365 Days of Album Recommendations – Nov 29

Alejandro Escovedo – A Man Under The Influence

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I first picked up this record because I was on a serious Townes Van Zandt kick, and everywhere I read about Townes, someone would mention Escovedo. So I picked this one up, and immediately realized 3 things: 1) comparing Escovedo and Van Zandt is like comparing Snickers and Payday; they both have peanuts, and they’re both delicious, but the comparisons end there, 2) this shit was great!, and 3) I lucked out, because it turned out this was also the best thing he’d ever done, so I started in a good place.

What else did I learn? That Robert Christgau definitively is a tin-eared luddite when it comes to understanding music. That he highlighted “Castanets”—which is the only piece of shit song on what is otherwise a masterpiece collection—as essentially the only song of merit here, makes clear how woeful his taste really is. For the record, George W. Bush kept “Castanets” on his personal iPod. Which led Escovedo to stop playing the song. So for that, I’ll thank W. And as to Christgau … whatever.


365 Days of Album Recommendations – Nov 28

ZZ Top – Tres Hombres

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I knew I wasn’t going to finish this list without putting ZZ Top on somewhere. The question was, which album do I begin with?

I knew it had to be pre-Eliminator, as, while there are things about that album I really like, it’s not the sound that hooked me on the Top in the first place.

And if that’s the true impetus—identifying the thing that hooked me first—then it had the be the album that contained within its grooves the move from Waiting for the Bus to Jesus Just Left Chicago. Cuz that shit is incredible …

And yeah, La Grange is on here too, so that’s a pretty significant cut in the whole Top canon …

But honestly, the whole thing just has boot heel stink written all over it, and that’s just all right with me …


365 Days of Album Recommendations – Nov 27

Sonny Rollins – The Bridge

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There are so, so, so many reasons to love this album.

#1 Sonny Rollins

#2 Jim Hall

#3 Sonny Rollins & Jim Hall together

Them’s is reason enough.

But how about a narrative backstory so compelling that there is a movement afoot to have the Williamsburg Bridge renamed after Sonny Rollins?

Legislation to rename Williamsburg Bridge after musician Sonny Rollins introduced

 

 


365 Days of Album Recommendations – Nov 26

Coleman Hawkins – Body & Soul

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Well, I’d be bloody remiss not to include this album!

Coleman Hawkins is at least 50% of the canonical tenor tone, with Prez bein’ the other half.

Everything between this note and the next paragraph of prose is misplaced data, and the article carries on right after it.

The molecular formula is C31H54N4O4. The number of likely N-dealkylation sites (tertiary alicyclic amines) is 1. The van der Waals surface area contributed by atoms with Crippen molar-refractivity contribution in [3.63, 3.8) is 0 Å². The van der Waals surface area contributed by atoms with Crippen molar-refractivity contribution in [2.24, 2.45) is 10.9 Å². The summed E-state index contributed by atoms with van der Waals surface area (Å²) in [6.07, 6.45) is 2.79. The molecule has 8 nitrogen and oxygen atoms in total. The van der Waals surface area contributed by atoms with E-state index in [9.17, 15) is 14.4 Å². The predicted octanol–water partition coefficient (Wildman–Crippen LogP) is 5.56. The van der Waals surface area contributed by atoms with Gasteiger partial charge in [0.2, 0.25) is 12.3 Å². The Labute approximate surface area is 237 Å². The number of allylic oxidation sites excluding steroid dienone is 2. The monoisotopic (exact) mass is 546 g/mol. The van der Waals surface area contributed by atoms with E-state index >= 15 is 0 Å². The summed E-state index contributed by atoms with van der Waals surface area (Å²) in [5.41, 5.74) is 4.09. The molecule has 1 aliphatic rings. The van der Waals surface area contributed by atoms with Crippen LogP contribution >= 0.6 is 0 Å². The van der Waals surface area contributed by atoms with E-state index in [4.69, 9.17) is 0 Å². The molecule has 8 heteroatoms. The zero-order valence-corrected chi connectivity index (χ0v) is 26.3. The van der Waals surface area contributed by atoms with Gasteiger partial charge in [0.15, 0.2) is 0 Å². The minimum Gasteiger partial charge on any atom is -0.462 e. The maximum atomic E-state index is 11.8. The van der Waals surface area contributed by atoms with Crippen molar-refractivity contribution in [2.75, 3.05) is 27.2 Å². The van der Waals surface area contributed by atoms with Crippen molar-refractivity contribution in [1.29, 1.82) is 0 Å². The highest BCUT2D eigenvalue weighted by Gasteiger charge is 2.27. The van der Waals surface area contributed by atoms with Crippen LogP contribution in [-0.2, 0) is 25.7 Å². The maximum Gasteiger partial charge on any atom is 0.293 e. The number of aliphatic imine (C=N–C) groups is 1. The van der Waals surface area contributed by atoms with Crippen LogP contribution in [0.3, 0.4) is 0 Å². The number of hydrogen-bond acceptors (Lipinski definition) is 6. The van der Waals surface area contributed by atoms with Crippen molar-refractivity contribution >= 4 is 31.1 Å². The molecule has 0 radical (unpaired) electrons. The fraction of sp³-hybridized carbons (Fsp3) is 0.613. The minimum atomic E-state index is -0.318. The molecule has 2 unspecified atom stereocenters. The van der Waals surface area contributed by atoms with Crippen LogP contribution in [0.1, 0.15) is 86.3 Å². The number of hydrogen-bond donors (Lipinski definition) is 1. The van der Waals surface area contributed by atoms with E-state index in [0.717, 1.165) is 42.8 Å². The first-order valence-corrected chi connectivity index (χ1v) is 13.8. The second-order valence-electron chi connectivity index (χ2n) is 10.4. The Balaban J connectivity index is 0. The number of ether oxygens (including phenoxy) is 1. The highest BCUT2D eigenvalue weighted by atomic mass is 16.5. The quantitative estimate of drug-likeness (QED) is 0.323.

For the vast majority of the saxophone world, that’s the alpha and omega. Either you purr like Lester or you buzz like Hawk.

 


365 Days of Album Recommendations – Nov 25

Lee Morgan – The Sidewinder

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This album was SUCH a big deal for Blue Note Records. This was a straight up HIT … not something Blue Note was all that familiar with at that point.

Retroactively, some folks have filed this as seminal soul jazz, while others have locked it into the hard bop canon, and still others simply call it critical listening.

Me, I’m in the latter camp. If you dig jazz, you listen to this. Simple.

 

 


365 Days of Album Recommendations – Nov 24

Seasick Steve – Dog House Music

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I’ve heard it said about Seasick Steve that his good fortune has outpaced his contributions by a fair shot. That may or may not be the case, but honestly, it doesn’t really matter. At the end of the day, I’m bloody thrilled he exists. The world needs more people who either know how to do this, or who know how to listen to someone who knows how to do this.

Someday, when someone drives a dump truck full of money up to my house, I’m gon’ put on a hell of a fuckin’ concert. There’s gon’ be Will Scott, and Dege Legg, and Johnny Azari, and Half Deaf Clatch, and Alvin Youngblood Hart, and Kelly Joe Phelps, and Dave Arcari, and Corey Harris, and yer damn right I’m gon’ play too, and so is Seasick Steve.

Someday, baby.


365 Days of Album Recommendations – Nov 23

The Pogues – Red Roses For Me

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I’ve named The Pogues as one of my favorite bands of all time. I’ve named Shane MacGowan as one of my favorite songwriters of all time. Now, I’ll name The Pogues to the list of Staggeringly Great Debuts. Because that’s what Red Roses For Me is. It’s another one of those debut releases that just staggers you when you realize how fully formed the band was upon emergence.